For me, it’s when my SAD kicks in. When getting out of bed on a morning becomes a genuine challenge rather than just an excuse for five more minutes kip. If I become near incapable of leaving my bed, what better way to carry on with life than taking my bed with me? A bed that I can fit packs of comfort food in, a bed that I can zip up and cover my head with, a bed that gets me knowing looks of admiration in the street.

Like any first, you’ll always remember your first big coat. Your first summer romance on that camping trip to France? Nah mate, nothings compares to your first big coat. Mine was a tan coloured Penfield Kasson Mountain Parka. At 160 quid, it was only attainable to a 15 year old me one way. Christmas. My Grandma, my on Earth guardian angel, stumped up the cash with the proviso “you can only have it on Christmas, or else you’ll have nothing to open off me”. Won her round, didn’t I? No Grandma can resist my doe eyes, pet lip and INCESSANT PESTERING.

From the minute my arms slipped inside the lumberjack-style checked lining and pulled that exquisitely crafted blend of American fabrics around me, I was a new man. I’d fallen in love hard and fast. For nearly two years, it became my best mate; protecting me from the rain and the wind, comforting me from the cold, always there as we made memories together.

Marvin Emnes creeping the ball over the line at Selhurst Park as the aftermath of the London riots hung in the air, Barry Robson thundering one into the top corner on Boxing Day against Hull, getting served for the first time in a pub and subsequently whiteying my guts up from booze for the first (and definitely not the last) time. We were together for everything.

My first love. Not him, the coat. Obviously.

It’s still hanging up at the end of my wardrobe, traded in for fancier and fresher models as the ravages of time have taken it’s toll on it’s once shining beauty. Just like that lass everyone at school used to fancy, but now looks a solid 6/10 after going through 4 pregnancies and 40 fags a day.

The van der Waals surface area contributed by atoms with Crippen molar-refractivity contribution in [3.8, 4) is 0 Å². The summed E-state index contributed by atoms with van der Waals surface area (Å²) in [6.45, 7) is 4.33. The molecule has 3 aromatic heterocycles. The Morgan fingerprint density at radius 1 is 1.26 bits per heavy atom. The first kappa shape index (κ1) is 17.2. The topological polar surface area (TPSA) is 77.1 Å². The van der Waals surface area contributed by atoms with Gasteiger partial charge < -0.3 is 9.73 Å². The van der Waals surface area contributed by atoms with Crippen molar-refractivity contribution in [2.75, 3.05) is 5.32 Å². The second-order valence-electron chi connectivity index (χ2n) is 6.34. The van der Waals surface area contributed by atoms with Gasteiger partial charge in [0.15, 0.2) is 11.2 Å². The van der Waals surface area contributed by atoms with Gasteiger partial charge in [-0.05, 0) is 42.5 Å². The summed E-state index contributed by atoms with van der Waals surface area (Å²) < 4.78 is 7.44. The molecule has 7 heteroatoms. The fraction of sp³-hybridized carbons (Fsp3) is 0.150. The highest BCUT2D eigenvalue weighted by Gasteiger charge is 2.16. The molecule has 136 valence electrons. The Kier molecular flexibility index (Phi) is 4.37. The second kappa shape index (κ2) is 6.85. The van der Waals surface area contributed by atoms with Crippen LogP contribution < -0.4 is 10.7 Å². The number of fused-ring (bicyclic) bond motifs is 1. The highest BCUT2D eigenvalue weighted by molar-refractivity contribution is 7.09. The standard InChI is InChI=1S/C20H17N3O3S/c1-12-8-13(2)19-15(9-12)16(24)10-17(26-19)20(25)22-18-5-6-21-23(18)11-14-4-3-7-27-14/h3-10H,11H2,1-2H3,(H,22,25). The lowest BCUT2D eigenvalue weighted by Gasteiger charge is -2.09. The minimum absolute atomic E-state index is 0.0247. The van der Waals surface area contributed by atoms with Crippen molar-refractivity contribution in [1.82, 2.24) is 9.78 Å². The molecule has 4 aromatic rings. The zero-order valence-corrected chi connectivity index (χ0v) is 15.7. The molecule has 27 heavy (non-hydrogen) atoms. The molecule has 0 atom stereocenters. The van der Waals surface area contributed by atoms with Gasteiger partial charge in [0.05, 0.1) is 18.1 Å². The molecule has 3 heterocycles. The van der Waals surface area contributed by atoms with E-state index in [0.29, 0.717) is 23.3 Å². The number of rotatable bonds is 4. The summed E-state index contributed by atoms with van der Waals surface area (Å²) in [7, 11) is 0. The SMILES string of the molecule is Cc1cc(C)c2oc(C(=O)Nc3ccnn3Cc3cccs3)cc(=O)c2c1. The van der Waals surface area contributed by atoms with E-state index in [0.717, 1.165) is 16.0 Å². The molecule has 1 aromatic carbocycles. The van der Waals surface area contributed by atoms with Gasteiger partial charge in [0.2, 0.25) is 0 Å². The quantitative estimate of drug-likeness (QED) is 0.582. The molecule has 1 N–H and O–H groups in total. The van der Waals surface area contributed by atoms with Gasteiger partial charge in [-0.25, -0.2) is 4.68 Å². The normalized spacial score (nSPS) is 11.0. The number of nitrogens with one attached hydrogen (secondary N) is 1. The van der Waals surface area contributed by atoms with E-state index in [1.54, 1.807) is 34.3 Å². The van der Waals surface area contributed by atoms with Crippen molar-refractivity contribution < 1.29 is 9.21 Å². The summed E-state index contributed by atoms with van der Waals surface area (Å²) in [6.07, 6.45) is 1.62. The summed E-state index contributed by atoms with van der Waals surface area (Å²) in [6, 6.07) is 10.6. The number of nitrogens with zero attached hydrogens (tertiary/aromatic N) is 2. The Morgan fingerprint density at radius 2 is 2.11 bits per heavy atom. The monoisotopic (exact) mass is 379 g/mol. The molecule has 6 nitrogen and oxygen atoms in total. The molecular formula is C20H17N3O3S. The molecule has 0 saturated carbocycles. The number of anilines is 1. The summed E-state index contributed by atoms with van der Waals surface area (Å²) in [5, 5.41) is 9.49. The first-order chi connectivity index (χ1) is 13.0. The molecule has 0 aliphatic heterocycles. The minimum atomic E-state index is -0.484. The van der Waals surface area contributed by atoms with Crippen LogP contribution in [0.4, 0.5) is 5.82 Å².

There’s a pyro stain on the elbow, the wrists are discoloured and worn from too many spilled pints and the zip is rusty from neglect but every so often, I’ll throw it on for a quick dash to the shops. Then the memories come flooding back. Suddenly, I’m Debra Winger at the end of An Officer and a Gentleman, swept off my feet by Richard Gere as Joe Cocker’s gravelly baritone belts out the opening tones of “Love Lifts Us Up Where We Belong”. You’ll never beat your first love.

This Christmas, give your heart to someone special. Buy a big coat, fall in love and look cool as fuck doing it.

Leave a Reply

Fill in your details below or click an icon to log in:

WordPress.com Logo

You are commenting using your WordPress.com account. Log Out /  Change )

Google photo

You are commenting using your Google account. Log Out /  Change )

Twitter picture

You are commenting using your Twitter account. Log Out /  Change )

Facebook photo

You are commenting using your Facebook account. Log Out /  Change )

Connecting to %s

This site uses Akismet to reduce spam. Learn how your comment data is processed.